Friday, January 15, 2016

Innovating a Place for Innovation

A few weeks ago I took the subway to the end of the line and decided to check out the Navy Yard. I've mentioned the district on Philly Bricks before, but aside from renderings and development news, I knew very little about it. After all, with the exception of architectural curiosity, I never had any reason to go there. My understanding led me to believe it was a quasi-urban office park, and in a way it is, but one that works better than any other. 

Unfortunately the subway ends a few, long blocks north of the formal Navy Yard gates. Because of the city's gentle slope towards the Delaware River, water tables are too high to extend the Broad Street line all the way to the Navy Yard, at least underground. But despite the boring walk past some of the largest surface parking lots I've ever seen and under the roaring interstate, passing through the gates is a journey into a very unique place.

Massive decommissioned Naval vessels loom overhead, moored to concrete docks with knotted ropes the size of a body builder's bicep. These rusted hulks aren't what you'd expect to find in our local beehive of innovation, but the location's history is exactly what sets it apart from other Millennial brainstorming hubs, and they're what make it so exciting.

Venturing further into the sprawling campuses, along the glistening headquarters donning names of soon-to-be-known pharmaceutical companies, and URBN's historic warehouses, it quickly becomes apparent that Philadelphia's Navy Yard is our own Cupertino. Big Pharma is big business, and Philadelphia owns it. The Navy Yard is taking what makes places like Cupertino work, only it's been dropped in the middle of a major city.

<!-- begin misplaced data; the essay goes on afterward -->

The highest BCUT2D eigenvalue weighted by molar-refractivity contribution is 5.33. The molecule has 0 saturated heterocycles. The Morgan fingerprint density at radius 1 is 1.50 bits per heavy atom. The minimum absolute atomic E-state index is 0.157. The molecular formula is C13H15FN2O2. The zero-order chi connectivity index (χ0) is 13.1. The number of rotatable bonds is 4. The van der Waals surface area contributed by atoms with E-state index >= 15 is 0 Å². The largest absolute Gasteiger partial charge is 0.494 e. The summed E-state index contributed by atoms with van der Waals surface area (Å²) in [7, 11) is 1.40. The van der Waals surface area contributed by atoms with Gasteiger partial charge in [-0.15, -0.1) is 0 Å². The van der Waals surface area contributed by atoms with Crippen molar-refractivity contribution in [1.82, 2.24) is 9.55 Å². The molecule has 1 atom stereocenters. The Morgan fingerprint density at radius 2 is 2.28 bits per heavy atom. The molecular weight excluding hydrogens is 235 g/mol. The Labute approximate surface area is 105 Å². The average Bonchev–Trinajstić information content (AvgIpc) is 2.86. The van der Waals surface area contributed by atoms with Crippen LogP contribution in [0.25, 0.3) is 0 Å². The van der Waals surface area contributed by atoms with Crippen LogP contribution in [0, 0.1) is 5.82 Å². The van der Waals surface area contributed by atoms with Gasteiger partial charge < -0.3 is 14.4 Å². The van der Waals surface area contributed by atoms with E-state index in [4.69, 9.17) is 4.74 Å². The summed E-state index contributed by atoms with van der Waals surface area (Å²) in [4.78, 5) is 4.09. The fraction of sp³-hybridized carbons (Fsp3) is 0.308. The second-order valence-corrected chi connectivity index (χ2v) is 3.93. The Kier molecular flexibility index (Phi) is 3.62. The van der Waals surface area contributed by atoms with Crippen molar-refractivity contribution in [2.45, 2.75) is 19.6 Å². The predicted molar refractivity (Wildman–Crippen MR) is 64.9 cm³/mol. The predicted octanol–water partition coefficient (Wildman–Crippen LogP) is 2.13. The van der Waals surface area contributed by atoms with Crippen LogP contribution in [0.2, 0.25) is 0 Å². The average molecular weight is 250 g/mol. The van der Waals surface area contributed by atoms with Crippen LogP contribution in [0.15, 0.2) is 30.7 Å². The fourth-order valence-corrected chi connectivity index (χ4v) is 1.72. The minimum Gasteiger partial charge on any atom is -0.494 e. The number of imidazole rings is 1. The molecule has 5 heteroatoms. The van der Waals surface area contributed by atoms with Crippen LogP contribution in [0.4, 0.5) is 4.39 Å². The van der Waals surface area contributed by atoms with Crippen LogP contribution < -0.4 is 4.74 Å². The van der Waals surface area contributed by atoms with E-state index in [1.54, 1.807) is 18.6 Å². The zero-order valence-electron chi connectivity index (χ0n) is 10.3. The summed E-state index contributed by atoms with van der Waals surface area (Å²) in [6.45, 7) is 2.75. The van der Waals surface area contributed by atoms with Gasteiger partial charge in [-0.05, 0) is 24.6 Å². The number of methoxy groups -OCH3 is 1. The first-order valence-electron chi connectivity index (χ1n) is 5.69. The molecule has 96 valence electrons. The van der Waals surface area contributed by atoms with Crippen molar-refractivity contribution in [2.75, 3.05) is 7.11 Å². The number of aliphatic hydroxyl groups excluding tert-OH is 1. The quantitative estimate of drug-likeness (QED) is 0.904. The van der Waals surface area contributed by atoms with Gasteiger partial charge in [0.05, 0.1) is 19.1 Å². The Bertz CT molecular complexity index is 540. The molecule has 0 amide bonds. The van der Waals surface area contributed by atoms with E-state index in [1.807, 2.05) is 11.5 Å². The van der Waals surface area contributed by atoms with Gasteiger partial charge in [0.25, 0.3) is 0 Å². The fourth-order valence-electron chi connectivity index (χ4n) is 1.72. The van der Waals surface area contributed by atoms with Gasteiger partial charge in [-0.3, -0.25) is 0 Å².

While tech commuters treck to the Silicon Valley, the Dulles Corridor, or King of Prussia, or resign themselves to live where they work, the Navy Yard has taken what works in those suburban pockets of genius, condensed it, and put it in the middle of the action. 

As a fifteen veteran of the technology realm, I can tell you from experience exactly why large companies opt for sprawling campus headquarters in lieu of pompous Center City skyscrapers, and it has little to do with cash. There's a certain amount of prestige that comes with working in a place like Comcast Center or 30 Rock, but that's where it ends. To get the job done right, an agile work environment requires numerous meetings every day and that doesn't jove with elevator banks and stacked floors. Techies commute to the 'burbs because the architectural spaces that makeup Google, Facebook, and Apple foster a creative mind. 

Large footprints and grassy grounds separate employees from the distractions of the urban American city, and allow planners to strategically create the specific kind of distractions that keep those employees engaged: jogging trails, fitness equipment, outdoor conference spaces. When you leave GSK or URBN on your lunch break, you're not entering the hectic and hostile streets of Center City Philadelphia, a world that will immediately take you away from your work. Instead, you're entering a corporate wonderland designed to make your break a relaxing reprieve that doesn't take you away from your work. 

With room to grow, the Navy Yard is offering a microcosm of the environment that makes places like Cupertino work, and offering it at Philadelphia's doorstep. As word spreads and the Navy Yard continues to fill out, it would not be surprising if some of the nation's greatest innovators come home to the Workshop of the World. And why not? Will all the pluses of the Silicone Valley unfolding within the confines of one of the nation's biggest cities, what advantages to suburban campuses continue to offer?

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